5. Sorry- I was not sure where to post this question. I have just discovered this series and LOVE it! Thank you for giving us so many adventures with Kate. I just finished “The Singing of the Dead” and am a little confused…isn’t it actually Doug Gordaoff who is related to Angel- given that it is his last name that can be traced back, and that Anne only became a Gordaoff through marriage? If I am wrong, would you mind giving me a complete family tree? I don’t mean to pick out an error, I am just genuinely confused! Thank you so much!

  6. I’m still puzzling out that family tree myself.

    But seriously, folks. Lots of intermarrying between families with the same names in Alaska, because as huge as it is the population is relatively small. There’s another story there, if I ever have time to write it.

  7. Thanks for all your wonderful books, Dana–I wish you could write as fast as I can read.

    Not very enthusiastic comment re: Blindfold Game with the intention of encouragement–
    The second half of the book felt much more like “your” writing to me than the first half. Per your acknowledgements, I also hope your agent will leave you alone about writing thrillers–or that you take more of a free hand to include your usual wonderful deepening of characters and less Tom Clancy. I basically hung in there the first half because I had hopes that “you” would emerge at some point, which, thank goodness, happened.

  8. Don’t blame my agent. I’m always going to be someone who pushes the envelope, who hangs her ass out as far as she can, seeing if she’s going to fall over the edge or not. This won’t always make you happy, but it will make for better books. Writing Blindfold Game made me exercise the plot muscle between my ears, which inspired the writing of A Deeper Sleep.

    And I might as well tell you that I’m currently at work on my second thriller, Prepared for Rage, which will come out next year. There will be another Kate Shugak novel the year after that.

  9. Is the Kanuyag river really a river in Alaska? Is Niniltna really a village in Alaska? Is the park actually Wrangell? You use so many real places I would like to pin point the books setting more closely.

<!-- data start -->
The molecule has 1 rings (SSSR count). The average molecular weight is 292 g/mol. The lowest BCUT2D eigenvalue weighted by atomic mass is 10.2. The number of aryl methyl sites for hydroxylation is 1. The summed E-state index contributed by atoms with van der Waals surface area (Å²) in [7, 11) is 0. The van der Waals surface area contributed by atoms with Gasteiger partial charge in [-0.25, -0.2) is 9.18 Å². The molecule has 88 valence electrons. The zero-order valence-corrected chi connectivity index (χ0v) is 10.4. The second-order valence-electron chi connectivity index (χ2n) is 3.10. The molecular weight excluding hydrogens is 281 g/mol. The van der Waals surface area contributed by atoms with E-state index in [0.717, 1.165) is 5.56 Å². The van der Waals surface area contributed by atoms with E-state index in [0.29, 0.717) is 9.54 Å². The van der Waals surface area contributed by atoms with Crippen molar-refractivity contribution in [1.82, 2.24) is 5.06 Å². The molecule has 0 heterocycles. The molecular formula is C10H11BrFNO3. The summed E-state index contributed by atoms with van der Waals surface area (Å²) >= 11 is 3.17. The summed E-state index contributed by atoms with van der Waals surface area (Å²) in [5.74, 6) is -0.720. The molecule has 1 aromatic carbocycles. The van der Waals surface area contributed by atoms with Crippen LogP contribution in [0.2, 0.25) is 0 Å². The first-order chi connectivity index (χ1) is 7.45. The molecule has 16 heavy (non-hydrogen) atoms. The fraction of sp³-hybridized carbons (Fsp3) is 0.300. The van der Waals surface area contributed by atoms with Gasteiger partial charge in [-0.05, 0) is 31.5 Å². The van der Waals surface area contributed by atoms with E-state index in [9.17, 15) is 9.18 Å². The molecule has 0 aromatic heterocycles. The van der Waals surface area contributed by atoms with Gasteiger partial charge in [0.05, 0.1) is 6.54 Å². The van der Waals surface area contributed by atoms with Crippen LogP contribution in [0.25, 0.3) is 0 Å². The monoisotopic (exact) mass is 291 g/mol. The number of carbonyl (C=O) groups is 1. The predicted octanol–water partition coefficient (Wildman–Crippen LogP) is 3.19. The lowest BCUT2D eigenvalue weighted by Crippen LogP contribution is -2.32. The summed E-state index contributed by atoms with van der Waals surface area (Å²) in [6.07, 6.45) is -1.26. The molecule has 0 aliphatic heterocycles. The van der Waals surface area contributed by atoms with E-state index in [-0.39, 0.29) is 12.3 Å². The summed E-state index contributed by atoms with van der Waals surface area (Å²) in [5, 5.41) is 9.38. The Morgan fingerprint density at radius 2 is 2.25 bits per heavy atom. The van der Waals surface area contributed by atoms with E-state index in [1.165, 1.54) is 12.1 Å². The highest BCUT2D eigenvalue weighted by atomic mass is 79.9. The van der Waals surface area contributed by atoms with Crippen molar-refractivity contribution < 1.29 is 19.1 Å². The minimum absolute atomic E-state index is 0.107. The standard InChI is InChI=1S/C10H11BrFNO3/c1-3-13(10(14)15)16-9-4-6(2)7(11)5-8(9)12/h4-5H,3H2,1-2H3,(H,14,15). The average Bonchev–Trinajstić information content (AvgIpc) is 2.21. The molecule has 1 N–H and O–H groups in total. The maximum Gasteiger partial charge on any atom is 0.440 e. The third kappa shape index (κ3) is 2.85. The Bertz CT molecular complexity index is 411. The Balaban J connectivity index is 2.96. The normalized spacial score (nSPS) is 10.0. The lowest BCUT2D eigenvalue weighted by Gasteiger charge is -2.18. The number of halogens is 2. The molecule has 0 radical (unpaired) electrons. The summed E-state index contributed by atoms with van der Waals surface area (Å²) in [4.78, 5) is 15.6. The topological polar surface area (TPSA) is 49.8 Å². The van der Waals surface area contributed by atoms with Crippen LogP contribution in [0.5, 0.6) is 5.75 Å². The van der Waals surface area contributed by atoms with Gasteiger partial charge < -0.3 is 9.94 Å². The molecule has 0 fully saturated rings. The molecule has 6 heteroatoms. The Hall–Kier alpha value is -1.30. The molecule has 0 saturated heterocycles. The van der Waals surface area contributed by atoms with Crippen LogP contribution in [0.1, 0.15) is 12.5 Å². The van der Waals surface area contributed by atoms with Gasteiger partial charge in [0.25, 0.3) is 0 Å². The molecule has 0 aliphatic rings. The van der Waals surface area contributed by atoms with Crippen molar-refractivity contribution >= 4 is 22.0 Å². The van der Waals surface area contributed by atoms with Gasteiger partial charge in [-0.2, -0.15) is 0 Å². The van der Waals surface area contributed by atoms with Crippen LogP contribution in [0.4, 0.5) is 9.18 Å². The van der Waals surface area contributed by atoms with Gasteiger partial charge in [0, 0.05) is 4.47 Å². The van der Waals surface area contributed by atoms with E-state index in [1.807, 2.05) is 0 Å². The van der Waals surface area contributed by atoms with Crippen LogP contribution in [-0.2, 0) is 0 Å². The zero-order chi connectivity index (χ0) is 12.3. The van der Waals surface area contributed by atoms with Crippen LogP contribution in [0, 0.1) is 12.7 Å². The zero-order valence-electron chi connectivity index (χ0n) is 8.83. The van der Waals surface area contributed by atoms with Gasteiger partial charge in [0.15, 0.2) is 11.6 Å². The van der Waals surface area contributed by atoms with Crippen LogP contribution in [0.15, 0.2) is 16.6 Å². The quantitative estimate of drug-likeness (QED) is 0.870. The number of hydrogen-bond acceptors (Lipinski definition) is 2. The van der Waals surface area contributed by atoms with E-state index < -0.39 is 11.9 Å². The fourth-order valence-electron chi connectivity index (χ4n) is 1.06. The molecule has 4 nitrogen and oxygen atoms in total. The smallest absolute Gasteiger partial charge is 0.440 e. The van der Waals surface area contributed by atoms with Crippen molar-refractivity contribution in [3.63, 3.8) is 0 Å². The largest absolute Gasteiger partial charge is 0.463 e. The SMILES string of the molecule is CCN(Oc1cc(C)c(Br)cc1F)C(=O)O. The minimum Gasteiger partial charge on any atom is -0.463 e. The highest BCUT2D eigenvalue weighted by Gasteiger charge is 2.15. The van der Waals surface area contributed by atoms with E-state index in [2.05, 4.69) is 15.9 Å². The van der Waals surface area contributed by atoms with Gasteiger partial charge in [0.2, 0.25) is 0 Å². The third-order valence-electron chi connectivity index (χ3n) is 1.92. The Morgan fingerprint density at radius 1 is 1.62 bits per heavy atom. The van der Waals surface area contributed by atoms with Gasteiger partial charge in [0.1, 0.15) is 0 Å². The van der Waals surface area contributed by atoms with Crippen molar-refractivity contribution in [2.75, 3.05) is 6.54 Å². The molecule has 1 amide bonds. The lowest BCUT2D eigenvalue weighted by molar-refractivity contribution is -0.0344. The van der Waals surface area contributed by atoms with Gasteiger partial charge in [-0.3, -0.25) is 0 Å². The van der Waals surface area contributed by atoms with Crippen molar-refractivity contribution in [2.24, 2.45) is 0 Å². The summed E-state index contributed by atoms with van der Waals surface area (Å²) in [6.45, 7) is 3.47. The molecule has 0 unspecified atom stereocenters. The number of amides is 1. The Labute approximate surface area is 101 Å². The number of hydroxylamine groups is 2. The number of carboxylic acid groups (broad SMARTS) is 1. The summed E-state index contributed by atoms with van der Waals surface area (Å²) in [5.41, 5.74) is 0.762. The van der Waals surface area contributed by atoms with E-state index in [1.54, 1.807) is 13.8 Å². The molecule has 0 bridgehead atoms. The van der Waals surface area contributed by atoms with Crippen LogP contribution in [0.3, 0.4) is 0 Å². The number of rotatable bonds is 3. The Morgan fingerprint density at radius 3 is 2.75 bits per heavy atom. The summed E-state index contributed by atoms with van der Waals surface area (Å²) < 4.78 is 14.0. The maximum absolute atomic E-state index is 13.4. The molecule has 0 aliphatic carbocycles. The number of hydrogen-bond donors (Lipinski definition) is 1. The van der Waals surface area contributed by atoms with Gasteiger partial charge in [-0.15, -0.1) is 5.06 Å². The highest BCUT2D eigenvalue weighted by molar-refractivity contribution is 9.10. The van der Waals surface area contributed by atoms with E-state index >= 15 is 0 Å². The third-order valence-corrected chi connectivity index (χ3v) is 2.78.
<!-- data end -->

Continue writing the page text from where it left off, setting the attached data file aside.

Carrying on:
10. Nope. Nope. Nope.

    Well…the Park is loosely based on the Wrangell-St. Elias. I’ve moved the borders back to where it’d probably take up a third of the state.

    I mix real in with what I make up. Confusing, isn’t it? Just a minute, I’ll flash my literary license…

  11. Loved Deeper Sleep. Gol, how I love that Kate Shugak. I know it is 15th, so I was sort of on tenterhooks–will this be as good as the others? The answer? A resounding YES!

    Some of this one was hard to take, of course, with some old characters not surviving. But,
    what a great petite sexy intelligent wonderwoman you have created! I love it that she is short and round and can beat nearly any man alive. (Maybe not Chopper Jim?) Thanks, Dana Stabenow, for all the pleasure you have given me. I look forward to the 16th, eagerly! ‘Course, you knew that–I closed the book saying “Oh, dear!” aloud. Unfinished business…

  12. I’m confused. I get the basic facts behind Deeper Sleep. Louis Deem was shot by Howie, paid to do so by the aunties. Willard shot Enid and Fitz, and has forgotten he has done so because of his handicaps. So what’s Jim so guilty feeling for? Did he line up the aunties to set Louis down? Or is he feeling guilty because he didn’t put any effort into “finding” Louis’ killer, and because he made sure Bernie had an alibi? and Kate is feeling guilty because she hasn’t told Jim about Abigail’s two younger sisters being molested by Louis? I’m sorry, but someone needs to take me by the hand and lead me through this. and we have to wait two more *&#$%@*&%$ years before we get another Shugak book. For heaven’s sake, Dana, take extremely good care of yourself, especially while on all Coast Guard boats!!!!! We couldn’t stand to lose you!!!! We’d miss all those upcoming books too!!!!

  13. So Jim did line up the aunties to take down Louis? That doesn’t seem like Jim’s way of doing things, at all, at all.

    Unless I’m misunderstanding your reply…..

  14. Who could play the role of Kate for the movies?
    I suggest Jill Hennessy of NBC’s Crossing Jordan. She can do the action, mystery and has the looks.

  15. I just acquired a copy of “A Deeper Sleep”. I have not yet read it, but I did notice that the bibliography includes “Red Planet Run”, the same error that occurs in “Blindfold Game” (but in “A Taint in the Blood” it is correct). Remember Murder by the Book in Houston?